What do cloth-covered wire manufacturers see when they are sightseeing? Let me tell you….
On a whim, Jim and I went to Concord, Massachusetts, this weekend, about ninety miles from our home in Northampton. While Concord is best known for being, along with Lexington, MA, the location of “the shot heard around the world“, the beginning of the fighting in the American Revolutionary War, it was also home to several of America’s shining literary lights of the nineteenth century, including Ralph Waldo Emerson, who coined that famous phrase, as well as being the founder of the Transcendentalist Movement. Just west of Boston, the road between Boston and Concord is the location of Paul Revere’s famous ride.
Jim and I visited the Minute Man National Park, a large national park covering much of the road along which that first battle of the Revolution took place. Also part of the park is a house called Wayside: Home of Authors. This is a house where several famous American authors lived, the Alcotts, including Louisa May, author of Little Women and its sequels, Nathaniel Hawthorne, author, most famously, of The Scarlet Letter and The House of the Seven Gables, and Margaret Sydney (real name Harriett Lothrop), author of the children’s book series, The Five Little Peppers and How They Grew.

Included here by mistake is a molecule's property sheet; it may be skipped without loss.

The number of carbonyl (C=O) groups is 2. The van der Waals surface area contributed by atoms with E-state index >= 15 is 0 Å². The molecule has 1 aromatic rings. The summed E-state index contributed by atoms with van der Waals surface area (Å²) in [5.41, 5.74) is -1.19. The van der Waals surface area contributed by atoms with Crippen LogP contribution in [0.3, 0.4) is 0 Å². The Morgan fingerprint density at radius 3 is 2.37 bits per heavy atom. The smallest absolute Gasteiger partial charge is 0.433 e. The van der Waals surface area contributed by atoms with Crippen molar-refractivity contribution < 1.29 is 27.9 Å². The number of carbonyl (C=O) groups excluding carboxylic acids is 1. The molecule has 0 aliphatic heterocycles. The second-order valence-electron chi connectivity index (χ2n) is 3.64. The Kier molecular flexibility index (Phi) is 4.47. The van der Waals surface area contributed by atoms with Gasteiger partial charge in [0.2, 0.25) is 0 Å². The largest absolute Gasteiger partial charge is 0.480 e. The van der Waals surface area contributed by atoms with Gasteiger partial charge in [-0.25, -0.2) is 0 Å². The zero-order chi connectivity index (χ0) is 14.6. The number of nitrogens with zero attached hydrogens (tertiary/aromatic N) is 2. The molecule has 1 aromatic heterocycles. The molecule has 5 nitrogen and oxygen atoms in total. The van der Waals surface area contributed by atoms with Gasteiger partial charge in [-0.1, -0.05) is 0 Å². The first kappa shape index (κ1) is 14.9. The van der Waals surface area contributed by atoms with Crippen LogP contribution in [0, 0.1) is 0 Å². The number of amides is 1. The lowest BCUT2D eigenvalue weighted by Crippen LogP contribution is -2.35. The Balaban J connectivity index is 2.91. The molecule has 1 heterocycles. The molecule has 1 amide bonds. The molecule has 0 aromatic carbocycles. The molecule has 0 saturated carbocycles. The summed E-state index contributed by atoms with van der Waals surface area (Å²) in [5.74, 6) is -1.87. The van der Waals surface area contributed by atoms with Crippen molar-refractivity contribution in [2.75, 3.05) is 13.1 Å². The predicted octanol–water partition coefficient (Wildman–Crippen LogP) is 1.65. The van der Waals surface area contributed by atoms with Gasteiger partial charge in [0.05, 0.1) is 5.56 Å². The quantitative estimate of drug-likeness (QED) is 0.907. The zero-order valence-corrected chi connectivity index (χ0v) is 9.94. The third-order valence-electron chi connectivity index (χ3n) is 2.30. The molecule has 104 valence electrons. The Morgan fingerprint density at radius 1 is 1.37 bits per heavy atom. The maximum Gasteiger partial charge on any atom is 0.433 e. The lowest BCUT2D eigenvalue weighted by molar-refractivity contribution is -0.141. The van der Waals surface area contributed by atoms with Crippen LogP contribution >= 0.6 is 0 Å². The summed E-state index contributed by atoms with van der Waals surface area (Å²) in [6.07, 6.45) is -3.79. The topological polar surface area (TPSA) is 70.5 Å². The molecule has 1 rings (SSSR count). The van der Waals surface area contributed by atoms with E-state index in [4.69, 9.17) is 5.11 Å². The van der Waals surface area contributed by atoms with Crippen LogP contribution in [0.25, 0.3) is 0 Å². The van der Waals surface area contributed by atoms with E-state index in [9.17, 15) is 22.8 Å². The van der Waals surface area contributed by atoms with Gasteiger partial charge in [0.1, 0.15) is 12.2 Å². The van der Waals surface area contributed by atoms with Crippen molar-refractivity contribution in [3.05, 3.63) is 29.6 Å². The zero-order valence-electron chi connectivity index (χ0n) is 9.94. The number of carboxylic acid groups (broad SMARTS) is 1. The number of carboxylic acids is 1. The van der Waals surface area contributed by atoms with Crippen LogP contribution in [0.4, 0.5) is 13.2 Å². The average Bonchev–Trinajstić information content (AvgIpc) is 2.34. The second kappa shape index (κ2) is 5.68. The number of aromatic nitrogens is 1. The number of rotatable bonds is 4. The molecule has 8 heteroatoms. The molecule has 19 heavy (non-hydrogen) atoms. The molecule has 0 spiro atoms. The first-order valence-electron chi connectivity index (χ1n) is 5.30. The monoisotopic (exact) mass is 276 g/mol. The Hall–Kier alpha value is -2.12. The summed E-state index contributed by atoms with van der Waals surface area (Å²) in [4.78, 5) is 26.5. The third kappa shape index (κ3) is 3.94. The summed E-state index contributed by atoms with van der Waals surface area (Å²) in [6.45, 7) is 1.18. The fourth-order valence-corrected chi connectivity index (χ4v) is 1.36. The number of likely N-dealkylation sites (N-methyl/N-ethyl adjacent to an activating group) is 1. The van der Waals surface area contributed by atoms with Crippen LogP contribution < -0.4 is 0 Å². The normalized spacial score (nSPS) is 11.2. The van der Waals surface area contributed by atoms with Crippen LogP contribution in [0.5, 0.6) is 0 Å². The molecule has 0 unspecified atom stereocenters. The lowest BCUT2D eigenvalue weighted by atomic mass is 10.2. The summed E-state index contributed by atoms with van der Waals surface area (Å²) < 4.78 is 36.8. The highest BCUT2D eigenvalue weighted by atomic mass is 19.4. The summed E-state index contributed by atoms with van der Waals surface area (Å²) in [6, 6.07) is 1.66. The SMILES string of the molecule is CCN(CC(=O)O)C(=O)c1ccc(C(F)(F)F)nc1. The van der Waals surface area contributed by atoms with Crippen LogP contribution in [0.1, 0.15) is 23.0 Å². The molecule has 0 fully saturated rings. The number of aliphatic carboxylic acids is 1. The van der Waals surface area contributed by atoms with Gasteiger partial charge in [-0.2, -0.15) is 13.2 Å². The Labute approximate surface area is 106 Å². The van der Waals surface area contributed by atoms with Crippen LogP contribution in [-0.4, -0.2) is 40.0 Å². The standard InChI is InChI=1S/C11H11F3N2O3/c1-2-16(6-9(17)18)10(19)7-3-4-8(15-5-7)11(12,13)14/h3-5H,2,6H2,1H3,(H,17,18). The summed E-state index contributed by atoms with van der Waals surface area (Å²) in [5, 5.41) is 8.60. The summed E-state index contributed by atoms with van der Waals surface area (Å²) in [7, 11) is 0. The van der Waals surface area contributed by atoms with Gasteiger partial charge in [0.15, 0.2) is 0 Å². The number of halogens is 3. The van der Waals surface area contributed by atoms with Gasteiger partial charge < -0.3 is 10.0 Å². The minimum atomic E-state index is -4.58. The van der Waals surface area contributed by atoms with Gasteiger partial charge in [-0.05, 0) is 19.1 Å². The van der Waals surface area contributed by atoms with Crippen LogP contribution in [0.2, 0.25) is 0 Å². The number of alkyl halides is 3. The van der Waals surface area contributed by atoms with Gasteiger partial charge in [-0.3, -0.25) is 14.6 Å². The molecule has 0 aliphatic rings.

Jim and I are both big readers, and Jim is a writer as well, so the tour of Wayside was very interesting from the literary standpoint. But what was it that kept catching my eye in every room? The lighting, of course, and its wiring.
In the gift shop/house introduction area where we signed up for the tour was this installation of knob and tube wiring. Risking seeming completely crazy to the National Park Service staff, I asked for permission to photograph it.
In the high turret Nathaniel Hawthorne added to the house during his tenure there, were two of these lamps:
As far as I could tell, there was no second light under all the crystal. And it looked like the bulb would have had a shade over it originally; but it is a configuration, with the crystal beside the light source, that I have never seen before. It looks like it would be glorious when lit up, somewhat out of character for the Victorian era in which it seems it was created.
The kitchen was a veritable gold mine of lighting for the cloth-covered wire enthusiast. What all the other visitors passed by without so much as a glance was this wall of lighting and wire. No explanation for why there are three lights on this one wall, along with the bell connected to the bell pulls in the other rooms.
The oddest thing on the wall is this column of two sockets with an on/off switch. The bottom socket has been converted into two outlets, complete with very beautiful cloth-covered wire.
OK, so we don’t only look at the interesting wiring in antique houses. I also found this intriguing:
We hope that all of you have opportunities to enjoy our history all over the country. And we hope you notice the wiring!
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